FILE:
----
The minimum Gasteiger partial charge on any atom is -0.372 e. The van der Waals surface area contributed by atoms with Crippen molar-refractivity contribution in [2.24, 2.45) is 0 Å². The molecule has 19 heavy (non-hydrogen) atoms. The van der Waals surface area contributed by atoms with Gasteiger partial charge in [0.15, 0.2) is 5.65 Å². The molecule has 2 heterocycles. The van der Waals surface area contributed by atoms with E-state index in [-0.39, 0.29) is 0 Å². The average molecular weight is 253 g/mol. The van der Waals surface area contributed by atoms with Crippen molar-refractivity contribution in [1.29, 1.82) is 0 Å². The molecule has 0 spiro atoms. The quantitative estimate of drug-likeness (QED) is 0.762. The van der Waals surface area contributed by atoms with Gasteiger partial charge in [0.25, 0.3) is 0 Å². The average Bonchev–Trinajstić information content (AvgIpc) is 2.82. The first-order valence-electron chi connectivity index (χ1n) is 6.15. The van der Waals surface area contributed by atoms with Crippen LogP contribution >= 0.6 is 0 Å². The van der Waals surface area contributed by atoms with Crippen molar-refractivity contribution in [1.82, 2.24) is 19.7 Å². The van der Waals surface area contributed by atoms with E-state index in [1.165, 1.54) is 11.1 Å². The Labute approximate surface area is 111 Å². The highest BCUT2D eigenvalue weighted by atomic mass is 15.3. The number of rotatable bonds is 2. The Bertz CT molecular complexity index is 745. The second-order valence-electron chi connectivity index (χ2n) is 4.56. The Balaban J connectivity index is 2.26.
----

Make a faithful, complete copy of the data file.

The minimum Gasteiger partial charge on any atom is -0.372 e. The van der Waals surface area contributed by atoms with Crippen molar-refractivity contribution in [2.24, 2.45) is 0 Å². The molecule has 19 heavy (non-hydrogen) atoms. The van der Waals surface area contributed by atoms with Gasteiger partial charge in [0.15, 0.2) is 5.65 Å². The molecule has 2 heterocycles. The van der Waals surface area contributed by atoms with E-state index in [-0.39, 0.29) is 0 Å². The average molecular weight is 253 g/mol. The van der Waals surface area contributed by atoms with Crippen molar-refractivity contribution in [1.29, 1.82) is 0 Å². The molecule has 0 spiro atoms. The quantitative estimate of drug-likeness (QED) is 0.762. The van der Waals surface area contributed by atoms with Gasteiger partial charge in [0.25, 0.3) is 0 Å². The average Bonchev–Trinajstić information content (AvgIpc) is 2.82. The first-order valence-electron chi connectivity index (χ1n) is 6.15. The van der Waals surface area contributed by atoms with Crippen LogP contribution >= 0.6 is 0 Å². The van der Waals surface area contributed by atoms with Crippen molar-refractivity contribution in [1.82, 2.24) is 19.7 Å². The van der Waals surface area contributed by atoms with E-state index in [1.165, 1.54) is 11.1 Å². The Labute approximate surface area is 111 Å². The highest BCUT2D eigenvalue weighted by atomic mass is 15.3. The number of rotatable bonds is 2. The Bertz CT molecular complexity index is 745. The second-order valence-electron chi connectivity index (χ2n) is 4.56. The Balaban J connectivity index is 2.26.